The Old Maid, by Edith Wharton

2.

The shepherd continued to steal his kiss from the shepherdess, and the clock in the fallen trunk continued to tick out the minutes.

Delia, petrified, sat unconscious of their passing, her cousin clasped to her. She was dumb with the horror and amazement of learning that her own blood ran in the veins of the anonymous foundling, the “hundred dollar baby” about whom New York had so long furtively jested and conjectured. It was her first contact with the nether side of the smooth social surface, and she sickened at the thought that such things were, and that she, Delia Ralston, should be hearing of them in her own house, and from the lips of the victim! For Chatty of course was a victim — but whose? She had spoken no name, and Delia could put no question: the horror of it sealed her lips. Her mind had instantly raced back over Chatty’s past; but she saw no masculine figure in it but Joe Ralston’s. And to connect Joe with the episode was obviously unthinkable. Someone in the south, then —? But no: Charlotte had been ill when she left — and in a flash Delia understood the real nature of that illness, and of the girl’s disappearance. But from such speculations too her mind recoiled, and instinctively she fastened on something she could still grasp: Joe Ralston’s attitude about Chatty’s paupers. Of course Joe could not let his wife risk bringing contagion into their home — that was safe ground to dwell on. Her own Jim would have felt in the same way; and she would certainly have agreed with him.

Her eyes travelled back to the clock. She always thought of Clem Spender when she looked at the clock, and suddenly she wondered — if things had been different — what HE would have said if she had made such an appeal to him as Charlotte had made to Joe. The thing was hard to imagine; yet in a flash of mental readjustment Delia saw herself as Clem’s wife, she saw her children as his, she pictured herself asking him to let her go on caring for the poor waifs in the Mercer Street stable, and she distinctly heard his laugh and his light answer: “Why on earth did you ask, you little goose? Do you take me for such a Pharisee as that?”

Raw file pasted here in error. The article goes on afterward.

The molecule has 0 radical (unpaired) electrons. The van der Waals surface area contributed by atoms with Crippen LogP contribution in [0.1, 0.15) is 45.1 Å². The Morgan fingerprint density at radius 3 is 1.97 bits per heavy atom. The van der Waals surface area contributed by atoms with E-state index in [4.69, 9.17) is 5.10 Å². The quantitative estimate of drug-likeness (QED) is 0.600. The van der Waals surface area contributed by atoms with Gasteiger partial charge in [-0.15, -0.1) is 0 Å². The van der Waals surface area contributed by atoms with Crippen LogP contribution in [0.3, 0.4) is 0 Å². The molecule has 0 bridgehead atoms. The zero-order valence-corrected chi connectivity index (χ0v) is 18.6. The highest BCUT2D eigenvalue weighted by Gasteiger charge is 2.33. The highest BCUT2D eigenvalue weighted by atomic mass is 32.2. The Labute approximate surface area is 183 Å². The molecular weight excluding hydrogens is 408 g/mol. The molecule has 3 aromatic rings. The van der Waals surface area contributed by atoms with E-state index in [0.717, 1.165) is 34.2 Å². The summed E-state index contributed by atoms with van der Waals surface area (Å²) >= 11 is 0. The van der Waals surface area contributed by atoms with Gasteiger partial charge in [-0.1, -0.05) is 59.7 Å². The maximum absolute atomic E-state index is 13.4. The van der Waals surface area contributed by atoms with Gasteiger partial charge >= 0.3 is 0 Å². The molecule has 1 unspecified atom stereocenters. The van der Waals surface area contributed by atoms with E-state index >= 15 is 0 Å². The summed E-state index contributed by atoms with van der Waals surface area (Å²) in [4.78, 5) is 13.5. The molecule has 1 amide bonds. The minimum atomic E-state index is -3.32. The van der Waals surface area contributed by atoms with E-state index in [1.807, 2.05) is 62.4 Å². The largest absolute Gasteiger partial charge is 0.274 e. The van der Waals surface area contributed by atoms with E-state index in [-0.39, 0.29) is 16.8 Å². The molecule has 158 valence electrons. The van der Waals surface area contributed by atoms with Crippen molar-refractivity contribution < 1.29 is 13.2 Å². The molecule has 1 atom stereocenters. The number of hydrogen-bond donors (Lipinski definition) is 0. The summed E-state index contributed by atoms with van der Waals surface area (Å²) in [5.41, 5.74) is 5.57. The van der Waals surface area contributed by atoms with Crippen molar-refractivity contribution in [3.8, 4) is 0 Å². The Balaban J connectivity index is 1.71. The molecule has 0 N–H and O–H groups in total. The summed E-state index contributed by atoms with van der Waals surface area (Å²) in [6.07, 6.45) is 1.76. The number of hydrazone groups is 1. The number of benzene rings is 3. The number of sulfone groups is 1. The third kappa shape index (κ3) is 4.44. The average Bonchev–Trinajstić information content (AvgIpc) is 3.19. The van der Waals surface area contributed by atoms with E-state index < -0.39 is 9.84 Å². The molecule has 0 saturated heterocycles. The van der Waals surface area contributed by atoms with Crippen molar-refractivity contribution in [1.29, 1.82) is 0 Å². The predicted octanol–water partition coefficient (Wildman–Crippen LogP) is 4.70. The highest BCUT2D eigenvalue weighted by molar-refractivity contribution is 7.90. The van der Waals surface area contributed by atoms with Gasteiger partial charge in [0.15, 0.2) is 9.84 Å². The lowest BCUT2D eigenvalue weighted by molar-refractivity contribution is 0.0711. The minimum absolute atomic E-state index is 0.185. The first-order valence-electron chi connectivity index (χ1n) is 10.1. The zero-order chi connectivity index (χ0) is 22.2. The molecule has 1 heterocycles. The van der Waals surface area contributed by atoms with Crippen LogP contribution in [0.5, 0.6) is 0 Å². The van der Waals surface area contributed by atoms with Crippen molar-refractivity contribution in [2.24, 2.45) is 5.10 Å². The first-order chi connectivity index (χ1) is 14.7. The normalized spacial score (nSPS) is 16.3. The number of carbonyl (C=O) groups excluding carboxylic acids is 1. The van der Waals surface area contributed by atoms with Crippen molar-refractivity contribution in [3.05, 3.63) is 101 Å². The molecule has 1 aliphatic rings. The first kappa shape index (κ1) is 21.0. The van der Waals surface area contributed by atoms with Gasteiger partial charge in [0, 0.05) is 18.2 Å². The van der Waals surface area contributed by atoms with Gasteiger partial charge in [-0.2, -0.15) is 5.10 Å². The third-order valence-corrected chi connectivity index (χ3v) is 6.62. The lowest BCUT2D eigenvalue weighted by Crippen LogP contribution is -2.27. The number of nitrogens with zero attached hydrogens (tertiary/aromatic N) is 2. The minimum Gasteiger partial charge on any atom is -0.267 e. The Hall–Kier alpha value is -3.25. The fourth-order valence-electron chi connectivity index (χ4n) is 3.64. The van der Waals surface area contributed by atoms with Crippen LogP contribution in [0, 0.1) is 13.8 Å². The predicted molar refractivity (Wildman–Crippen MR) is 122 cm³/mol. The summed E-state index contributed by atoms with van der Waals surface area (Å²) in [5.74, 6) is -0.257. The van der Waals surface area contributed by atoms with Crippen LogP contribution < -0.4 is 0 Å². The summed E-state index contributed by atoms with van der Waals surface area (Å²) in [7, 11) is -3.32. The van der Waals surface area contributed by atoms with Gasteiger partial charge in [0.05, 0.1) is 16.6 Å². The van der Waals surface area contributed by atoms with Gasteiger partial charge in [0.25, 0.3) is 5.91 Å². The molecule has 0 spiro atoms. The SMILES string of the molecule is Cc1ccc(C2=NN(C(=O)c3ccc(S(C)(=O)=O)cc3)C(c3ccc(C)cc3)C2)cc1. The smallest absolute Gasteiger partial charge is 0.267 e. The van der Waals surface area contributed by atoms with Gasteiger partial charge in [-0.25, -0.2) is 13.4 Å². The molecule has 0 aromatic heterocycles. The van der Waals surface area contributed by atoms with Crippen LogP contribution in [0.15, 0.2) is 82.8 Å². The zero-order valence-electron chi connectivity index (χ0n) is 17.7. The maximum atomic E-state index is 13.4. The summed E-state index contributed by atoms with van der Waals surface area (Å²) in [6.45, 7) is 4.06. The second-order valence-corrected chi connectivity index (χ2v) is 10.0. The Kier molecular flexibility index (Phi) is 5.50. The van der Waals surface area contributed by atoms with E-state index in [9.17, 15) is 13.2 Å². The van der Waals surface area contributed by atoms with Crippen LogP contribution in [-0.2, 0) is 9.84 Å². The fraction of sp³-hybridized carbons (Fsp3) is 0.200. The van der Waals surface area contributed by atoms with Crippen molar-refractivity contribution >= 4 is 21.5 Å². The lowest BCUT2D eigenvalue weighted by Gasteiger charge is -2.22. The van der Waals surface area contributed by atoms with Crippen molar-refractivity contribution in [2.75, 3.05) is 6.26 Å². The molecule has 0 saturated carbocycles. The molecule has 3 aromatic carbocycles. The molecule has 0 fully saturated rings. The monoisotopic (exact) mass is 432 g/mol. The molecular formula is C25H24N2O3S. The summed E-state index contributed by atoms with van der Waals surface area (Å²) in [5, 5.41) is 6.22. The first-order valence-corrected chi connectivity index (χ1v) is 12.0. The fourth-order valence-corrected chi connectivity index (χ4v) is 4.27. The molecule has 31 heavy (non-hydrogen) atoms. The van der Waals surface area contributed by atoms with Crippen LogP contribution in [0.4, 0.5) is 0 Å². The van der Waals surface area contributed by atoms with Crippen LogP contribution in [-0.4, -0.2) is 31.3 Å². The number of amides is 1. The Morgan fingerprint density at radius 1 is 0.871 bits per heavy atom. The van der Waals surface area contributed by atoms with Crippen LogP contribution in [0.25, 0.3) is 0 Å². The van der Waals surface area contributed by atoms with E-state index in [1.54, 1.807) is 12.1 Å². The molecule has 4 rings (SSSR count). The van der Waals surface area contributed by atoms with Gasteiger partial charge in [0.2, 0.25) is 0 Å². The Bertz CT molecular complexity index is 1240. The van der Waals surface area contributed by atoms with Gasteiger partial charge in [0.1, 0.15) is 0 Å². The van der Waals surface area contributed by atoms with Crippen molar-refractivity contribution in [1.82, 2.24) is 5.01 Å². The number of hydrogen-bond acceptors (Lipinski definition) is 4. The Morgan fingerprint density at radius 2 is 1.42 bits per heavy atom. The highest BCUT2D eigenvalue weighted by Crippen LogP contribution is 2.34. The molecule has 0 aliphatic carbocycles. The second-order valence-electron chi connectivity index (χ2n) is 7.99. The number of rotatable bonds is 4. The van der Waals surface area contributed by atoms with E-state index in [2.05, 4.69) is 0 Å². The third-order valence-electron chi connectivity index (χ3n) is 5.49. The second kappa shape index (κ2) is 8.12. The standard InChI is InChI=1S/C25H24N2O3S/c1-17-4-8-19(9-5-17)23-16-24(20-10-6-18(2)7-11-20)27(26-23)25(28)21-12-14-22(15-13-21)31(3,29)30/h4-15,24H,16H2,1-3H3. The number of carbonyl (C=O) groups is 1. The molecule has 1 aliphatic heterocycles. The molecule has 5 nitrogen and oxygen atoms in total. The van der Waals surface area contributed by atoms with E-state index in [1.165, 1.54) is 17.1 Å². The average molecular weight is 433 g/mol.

Yes, that was Clem Spender all over — tolerant, reckless, indifferent to consequences, always doing the kind thing at the moment, and too often leaving others to pay the score. “There’s something cheap about Clem,” Jim had once said in his heavy way. Delia Ralston roused herself and pressed her cousin closer. “Chatty, tell me,” she whispered.

“There’s nothing more.”

“I mean, about yourself . . . this thing . . . this . . . ” Clem Spender’s voice was still in her ears. “You loved some one,” she breathed.

“Yes. That’s over — . Now it’s only the child . . . And I could love Joe — in another way.” Chatty Lovell straightened herself, wan and frowning.

“I need the money — I must have it for my baby. Or else they’ll send it to an Institution.” She paused. “But that’s not all. I want to marry — to be a wife, like all of you. I should have loved Joe’s children — our children. Life doesn’t stop . . . ”

“No; I suppose not. But you speak as if . . . as if . . . the person who took advantage of you . . . ”

“No one took advantage of me. I was lonely and unhappy. I met someone who was lonely and unhappy. People don’t all have your luck. We were both too poor to marry each other . . . and mother would never have consented. And so one day . . . one day before he said goodbye . . . ”

“He said goodbye?”

“Yes. He was going to leave the country.”

“He left the country — knowing?”

“How was he to know? He doesn’t live here. He’d just come back — come back to see his family — for a few weeks . . . ” She broke off, her thin lips pressed together upon her secret.

There was a silence. Blindly Delia stared at the bold shepherd.

“Come back from where?” she asked at length in a low tone.

“Oh, what does it matter? You wouldn’t understand,” Charlotte broke off, in the very words her married cousin had compassionately addressed to her virginity.

A slow blush rose to Delia’s cheek: she felt oddly humiliated by the rebuke conveyed in that contemptuous retort. She seemed to herself shy, ineffectual, as incapable as an ignorant girl of dealing with the abominations that Charlotte was thrusting on her. But suddenly some fierce feminine intuition struggled and woke in her. She forced her eyes upon her cousin’s.

“You won’t tell me who it was?”

“What’s the use? I haven’t told anybody.”

“Then why have you come to me?”

Charlotte’s stony face broke up in weeping. “It’s for my baby . . . my baby . . . ”